The creation of the bigger, more imposing and more opulent ZH Fairlane in 1976 was a direct response to the success of GMH's Statesman and Caprice. At the start of the 1970s, the Fairlane held a whopping 50 per cent of the domestic luxury car market. By 1976, this had dropped to 27 per cent. In order to recapture that prestige market, Ford felt they had to take the Fairlane upmarket, too.
Like the ZG before it, the ZH Fairlane was based on the Falcon, and while certain elements are identifiable between the ZH and the XC Falcon, the wheelbase on the Fairlane is 127mm longer and the only panels shared between the two are the front door skins. The all-new body showed the influence of US Ford models, with the "square" look similar to the Lincoln Continental. There were strong elements of the first generation Mercury Marquis and Park Lane Brougham in the ZH's front end styling as well.
The ZH Fairlane debuted in 1976, with the entry-level Custom model replaced by the previously top-spec '500'. The Marquis (a name borrowed from Mercury) was the new upper-level model, featuring many of the 500's options as standard, but at a price of over $900 more than the 500. The 250ci six cylinder was dropped and the 4.9 litre (302ci) V8 fitted as standard, with the 5.8 litre (351ci) V8 available as an option. Column-shift three speed automatics were common to both models on introduction. Soon after the ZH's debut, both engine options were modified to comply with anti-pollution laws, reducing power (by around 30kW each), although changes to the carburettors did marginally improve fuel economy. Even with the pollution gear, the big Fairlane performed and handled well, but it was a thirsty car (around 18-19lt/100km), which explains why many models still around today are on LPG.
Both models featured a vinyl roof,
rectangular grille badge with 'FAIRLANE' inside and laurel wreath surround, a similar crest on the C pillar, separate F-O-R-D letters on the bootlid and above the grille, as well as chrome trim on the sills and wheel arch mouldings. Marquis models carried flowing 'Marquis' script on the bootlid.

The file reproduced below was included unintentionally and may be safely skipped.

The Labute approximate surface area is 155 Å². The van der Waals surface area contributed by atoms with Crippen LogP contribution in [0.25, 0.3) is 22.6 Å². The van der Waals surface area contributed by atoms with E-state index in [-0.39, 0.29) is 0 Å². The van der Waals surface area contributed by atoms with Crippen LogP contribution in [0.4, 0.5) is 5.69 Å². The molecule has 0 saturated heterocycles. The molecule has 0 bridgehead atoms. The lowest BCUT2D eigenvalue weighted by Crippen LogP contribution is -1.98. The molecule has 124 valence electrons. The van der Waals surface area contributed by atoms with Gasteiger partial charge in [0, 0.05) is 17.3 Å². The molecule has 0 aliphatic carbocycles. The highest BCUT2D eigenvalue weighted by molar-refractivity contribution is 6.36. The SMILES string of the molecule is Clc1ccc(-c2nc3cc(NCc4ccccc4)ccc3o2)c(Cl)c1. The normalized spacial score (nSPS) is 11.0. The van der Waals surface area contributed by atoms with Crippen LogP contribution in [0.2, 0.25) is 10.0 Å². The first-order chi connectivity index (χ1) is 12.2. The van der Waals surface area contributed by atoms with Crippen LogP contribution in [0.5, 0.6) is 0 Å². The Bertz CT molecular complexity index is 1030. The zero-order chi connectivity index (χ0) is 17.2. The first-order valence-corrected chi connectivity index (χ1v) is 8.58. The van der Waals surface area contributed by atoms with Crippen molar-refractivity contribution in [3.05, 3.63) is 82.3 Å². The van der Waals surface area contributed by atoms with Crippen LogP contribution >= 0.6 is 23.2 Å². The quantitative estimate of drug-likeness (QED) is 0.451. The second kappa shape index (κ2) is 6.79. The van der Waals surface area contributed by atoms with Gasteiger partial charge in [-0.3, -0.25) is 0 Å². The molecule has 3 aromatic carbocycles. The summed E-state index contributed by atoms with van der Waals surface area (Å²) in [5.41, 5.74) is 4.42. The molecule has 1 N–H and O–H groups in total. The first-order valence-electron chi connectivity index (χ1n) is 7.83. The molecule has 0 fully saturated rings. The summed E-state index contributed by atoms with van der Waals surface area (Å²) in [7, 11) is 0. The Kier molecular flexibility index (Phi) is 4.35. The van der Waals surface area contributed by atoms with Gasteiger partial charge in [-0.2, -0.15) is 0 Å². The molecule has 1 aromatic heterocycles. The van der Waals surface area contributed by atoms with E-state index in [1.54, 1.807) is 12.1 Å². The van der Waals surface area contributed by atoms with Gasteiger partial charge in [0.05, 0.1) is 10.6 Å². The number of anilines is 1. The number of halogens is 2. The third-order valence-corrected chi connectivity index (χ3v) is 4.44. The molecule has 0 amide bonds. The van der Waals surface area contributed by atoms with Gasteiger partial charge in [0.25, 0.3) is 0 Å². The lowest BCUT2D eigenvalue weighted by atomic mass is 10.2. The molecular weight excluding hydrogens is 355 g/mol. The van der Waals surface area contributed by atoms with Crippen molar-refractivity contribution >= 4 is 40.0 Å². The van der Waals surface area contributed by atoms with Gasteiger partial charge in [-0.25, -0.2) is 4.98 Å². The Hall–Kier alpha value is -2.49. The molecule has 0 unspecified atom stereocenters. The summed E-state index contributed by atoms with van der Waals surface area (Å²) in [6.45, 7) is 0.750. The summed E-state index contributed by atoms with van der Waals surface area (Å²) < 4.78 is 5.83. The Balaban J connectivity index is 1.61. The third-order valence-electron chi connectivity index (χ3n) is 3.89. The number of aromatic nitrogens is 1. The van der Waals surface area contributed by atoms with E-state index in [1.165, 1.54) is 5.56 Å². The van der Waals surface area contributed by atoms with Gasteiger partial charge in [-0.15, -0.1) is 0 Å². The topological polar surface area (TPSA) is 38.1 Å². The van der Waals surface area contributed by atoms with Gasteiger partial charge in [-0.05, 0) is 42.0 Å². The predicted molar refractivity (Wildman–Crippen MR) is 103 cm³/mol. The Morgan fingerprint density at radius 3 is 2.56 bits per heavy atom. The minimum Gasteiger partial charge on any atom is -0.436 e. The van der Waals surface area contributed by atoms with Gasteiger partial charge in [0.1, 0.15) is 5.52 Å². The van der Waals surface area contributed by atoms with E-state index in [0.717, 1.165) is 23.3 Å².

Inside, the ZH Fairlane continued to use a strip-style speedometer, but encased it in a plastic dash for the first time. Marquis front seats were sourced from the Ford Thunderbird and featured separate centre armrests for driver and passenger, which could be folded up to accommodate a passenger. The release of the Series 2 ZH Fairlane in 1978 saw the bench front seat replaced with a pair of bucket seats and the transmission moved to a floor console-mounted unit, although the column-shift auto was still available as an option. The Marquis featured special 'lounge' bucket seats with six way power adjustment and leather facings as standard. The F-O-R-D
letters above the grille were deleted and the blue oval logo replaced the previous style boot and grille badge.
Options across both models included a sunroof, AM/FM radio, cassette player, whitewall tyres, long range fuel tank and several different towing and suspension upgrades, including the Outback Pack which offered heavy duty shocks and springs, increased diameter stabiliser bar, engine stone guard and heavy duty air cleaner.
With the arrival of the all-new XD Falcon in 1979, the Fairlane followed the Falcon's lead and the ZH was replaced by the ZJ in May of that year. As the ZH body style was only produced for one generation, it makes it a relatively rare model today, although the similarly-styled P6 LTDs are certainly more collectable than an equivalent era Fairlane.
Engine: 302ci/351ci V8
Bore/Stroke: 102 x 76mm (302),
102x89mm (351) Compression: 9.2:1 (302), 8.9:1 (351) Power/Torque: [email protected],
Cooling system: Liquid Transmission: 3 spd automatic Front & Rear Brakes: 286mm power assisted discs
Wheels/Tyres: 14" standard f/r. ER78 S14 tyres (standard for 302ci), FR78S14 (standard 35lei), FR78 S14 whitewall/FR70H14 (optional)
Wheelbase: 2946 mm
Weight: 1651kg (500), 1768kg
O-IOOkph: 10.3 sec
(approx with 351ci V8) Top Speed: 181 kph
(approx - with 351ci V8)
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